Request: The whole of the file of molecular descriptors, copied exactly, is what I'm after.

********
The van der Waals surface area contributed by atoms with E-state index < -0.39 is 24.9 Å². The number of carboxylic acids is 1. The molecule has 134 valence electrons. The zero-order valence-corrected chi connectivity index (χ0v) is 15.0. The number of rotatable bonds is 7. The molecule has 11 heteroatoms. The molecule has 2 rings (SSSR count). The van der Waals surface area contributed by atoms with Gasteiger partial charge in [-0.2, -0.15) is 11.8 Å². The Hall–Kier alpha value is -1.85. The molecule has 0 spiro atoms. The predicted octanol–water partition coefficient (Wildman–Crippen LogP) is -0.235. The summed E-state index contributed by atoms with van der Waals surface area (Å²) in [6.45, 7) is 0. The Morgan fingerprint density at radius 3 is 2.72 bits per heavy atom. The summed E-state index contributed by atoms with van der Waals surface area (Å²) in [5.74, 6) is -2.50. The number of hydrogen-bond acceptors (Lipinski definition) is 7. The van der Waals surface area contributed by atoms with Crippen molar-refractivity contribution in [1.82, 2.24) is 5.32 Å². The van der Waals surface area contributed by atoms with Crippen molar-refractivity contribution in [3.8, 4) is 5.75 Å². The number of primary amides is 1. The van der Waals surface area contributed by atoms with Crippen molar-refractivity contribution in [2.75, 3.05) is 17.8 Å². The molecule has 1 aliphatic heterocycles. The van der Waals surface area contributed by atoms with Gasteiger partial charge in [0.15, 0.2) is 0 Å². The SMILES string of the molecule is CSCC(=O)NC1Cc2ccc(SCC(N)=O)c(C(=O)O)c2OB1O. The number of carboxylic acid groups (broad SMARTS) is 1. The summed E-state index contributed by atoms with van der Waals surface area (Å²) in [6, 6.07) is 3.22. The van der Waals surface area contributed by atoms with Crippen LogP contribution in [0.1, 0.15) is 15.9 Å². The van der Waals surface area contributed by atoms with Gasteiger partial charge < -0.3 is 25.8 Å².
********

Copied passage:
The van der Waals surface area contributed by atoms with E-state index < -0.39 is 24.9 Å². The number of carboxylic acids is 1. The molecule has 134 valence electrons. The zero-order valence-corrected chi connectivity index (χ0v) is 15.0. The number of rotatable bonds is 7. The molecule has 11 heteroatoms. The molecule has 2 rings (SSSR count). The van der Waals surface area contributed by atoms with Gasteiger partial charge in [-0.2, -0.15) is 11.8 Å². The Hall–Kier alpha value is -1.85. The molecule has 0 spiro atoms. The predicted octanol–water partition coefficient (Wildman–Crippen LogP) is -0.235. The summed E-state index contributed by atoms with van der Waals surface area (Å²) in [6.45, 7) is 0. The Morgan fingerprint density at radius 3 is 2.72 bits per heavy atom. The summed E-state index contributed by atoms with van der Waals surface area (Å²) in [5.74, 6) is -2.50. The number of hydrogen-bond acceptors (Lipinski definition) is 7. The van der Waals surface area contributed by atoms with Crippen molar-refractivity contribution in [1.82, 2.24) is 5.32 Å². The van der Waals surface area contributed by atoms with Crippen molar-refractivity contribution in [3.8, 4) is 5.75 Å². The number of primary amides is 1. The van der Waals surface area contributed by atoms with Crippen molar-refractivity contribution in [2.75, 3.05) is 17.8 Å². The molecule has 1 aliphatic heterocycles. The van der Waals surface area contributed by atoms with Gasteiger partial charge in [0.15, 0.2) is 0 Å². The SMILES string of the molecule is CSCC(=O)NC1Cc2ccc(SCC(N)=O)c(C(=O)O)c2OB1O. The number of carboxylic acid groups (broad SMARTS) is 1. The summed E-state index contributed by atoms with van der Waals surface area (Å²) in [6, 6.07) is 3.22. The van der Waals surface area contributed by atoms with Crippen LogP contribution in [0.1, 0.15) is 15.9 Å². The van der Waals surface area contributed by atoms with Gasteiger partial charge < -0.3 is 25.8 Å².